A review on electrocatalytic oxidation of methane to oxygenates
Methane, the main component in natural gas, is widely utilized for energy consumption and production of important chemicals. However, existing industrial processes for (direct or indirect) production of chemicals from methane are capital-, energy-, and carbon-intensive. Alternatively, electrochemical partial oxidation of methane to high-value fuels and feedstocks is gaining momentum globally due to its modular design, adaptability with intermittent renewable energy, and operation in a wide range of temperatures and pressures. As the prices of renewable electricity continue to drop, the electrochemical pathway for methane valorization can potentially compete with century-old conventional processes if the target performance metrics can be achieved at scale. Herein, we review the recent advances in electrochemical partial oxidation of methane to high-value fuels and feedstocks, with a focus on mechanistic understanding and reaction engineering, i.e., the effect of temperature, pressure, electrolyte, pH and reactor design. We conclude with some perspectives on the future development of this key research front.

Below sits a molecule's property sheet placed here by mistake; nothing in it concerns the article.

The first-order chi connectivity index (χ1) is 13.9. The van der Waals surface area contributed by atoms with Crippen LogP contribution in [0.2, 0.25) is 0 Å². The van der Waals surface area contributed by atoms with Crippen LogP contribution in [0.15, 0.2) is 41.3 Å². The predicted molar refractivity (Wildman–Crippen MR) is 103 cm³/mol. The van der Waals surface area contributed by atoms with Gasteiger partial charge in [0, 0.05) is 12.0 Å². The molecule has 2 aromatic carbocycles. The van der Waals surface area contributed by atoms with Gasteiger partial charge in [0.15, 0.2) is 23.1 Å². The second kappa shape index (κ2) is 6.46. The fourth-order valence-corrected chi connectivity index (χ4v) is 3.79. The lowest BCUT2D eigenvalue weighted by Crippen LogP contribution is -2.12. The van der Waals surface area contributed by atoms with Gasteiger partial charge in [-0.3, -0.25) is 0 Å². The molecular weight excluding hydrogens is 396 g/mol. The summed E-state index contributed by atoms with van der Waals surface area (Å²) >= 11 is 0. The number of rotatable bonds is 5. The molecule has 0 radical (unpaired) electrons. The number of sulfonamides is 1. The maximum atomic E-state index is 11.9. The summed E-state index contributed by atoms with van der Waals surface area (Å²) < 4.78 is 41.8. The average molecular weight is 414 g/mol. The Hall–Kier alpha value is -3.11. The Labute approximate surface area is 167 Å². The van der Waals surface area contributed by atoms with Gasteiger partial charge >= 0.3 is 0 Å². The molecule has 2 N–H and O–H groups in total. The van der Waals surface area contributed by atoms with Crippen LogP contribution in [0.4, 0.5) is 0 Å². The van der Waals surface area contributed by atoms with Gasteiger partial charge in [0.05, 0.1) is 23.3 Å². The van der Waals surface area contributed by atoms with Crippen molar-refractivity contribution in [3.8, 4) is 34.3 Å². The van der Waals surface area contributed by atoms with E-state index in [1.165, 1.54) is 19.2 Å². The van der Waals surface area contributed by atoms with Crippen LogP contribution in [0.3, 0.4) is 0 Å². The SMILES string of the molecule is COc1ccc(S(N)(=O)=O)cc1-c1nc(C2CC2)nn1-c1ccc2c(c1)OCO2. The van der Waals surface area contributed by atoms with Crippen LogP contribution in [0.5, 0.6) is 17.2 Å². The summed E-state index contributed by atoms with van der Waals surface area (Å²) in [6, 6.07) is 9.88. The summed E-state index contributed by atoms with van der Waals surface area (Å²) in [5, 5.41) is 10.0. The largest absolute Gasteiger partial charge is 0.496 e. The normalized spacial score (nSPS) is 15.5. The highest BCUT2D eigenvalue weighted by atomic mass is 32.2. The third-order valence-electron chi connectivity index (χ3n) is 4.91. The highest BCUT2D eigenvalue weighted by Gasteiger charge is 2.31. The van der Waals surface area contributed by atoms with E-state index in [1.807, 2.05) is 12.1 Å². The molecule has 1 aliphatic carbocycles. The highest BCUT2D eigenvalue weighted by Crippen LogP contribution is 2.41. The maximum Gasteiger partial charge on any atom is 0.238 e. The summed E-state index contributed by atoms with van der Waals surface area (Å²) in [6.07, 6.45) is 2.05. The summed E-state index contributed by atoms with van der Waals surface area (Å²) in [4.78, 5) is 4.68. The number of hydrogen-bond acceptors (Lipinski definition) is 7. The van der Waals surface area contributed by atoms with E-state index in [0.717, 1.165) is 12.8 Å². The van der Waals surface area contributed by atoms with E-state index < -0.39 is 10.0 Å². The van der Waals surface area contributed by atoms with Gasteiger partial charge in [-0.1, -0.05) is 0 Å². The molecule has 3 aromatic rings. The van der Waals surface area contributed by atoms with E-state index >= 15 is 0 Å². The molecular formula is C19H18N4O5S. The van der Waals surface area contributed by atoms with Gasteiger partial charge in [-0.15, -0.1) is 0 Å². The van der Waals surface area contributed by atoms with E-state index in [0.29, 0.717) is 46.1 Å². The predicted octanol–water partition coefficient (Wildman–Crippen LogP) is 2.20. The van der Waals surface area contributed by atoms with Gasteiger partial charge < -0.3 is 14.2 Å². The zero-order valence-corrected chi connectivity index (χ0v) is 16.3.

- This article is part of the themed collections: Journal of Materials Chemistry A Recent Review Articles and Journal of Materials Chemistry A Emerging Investigators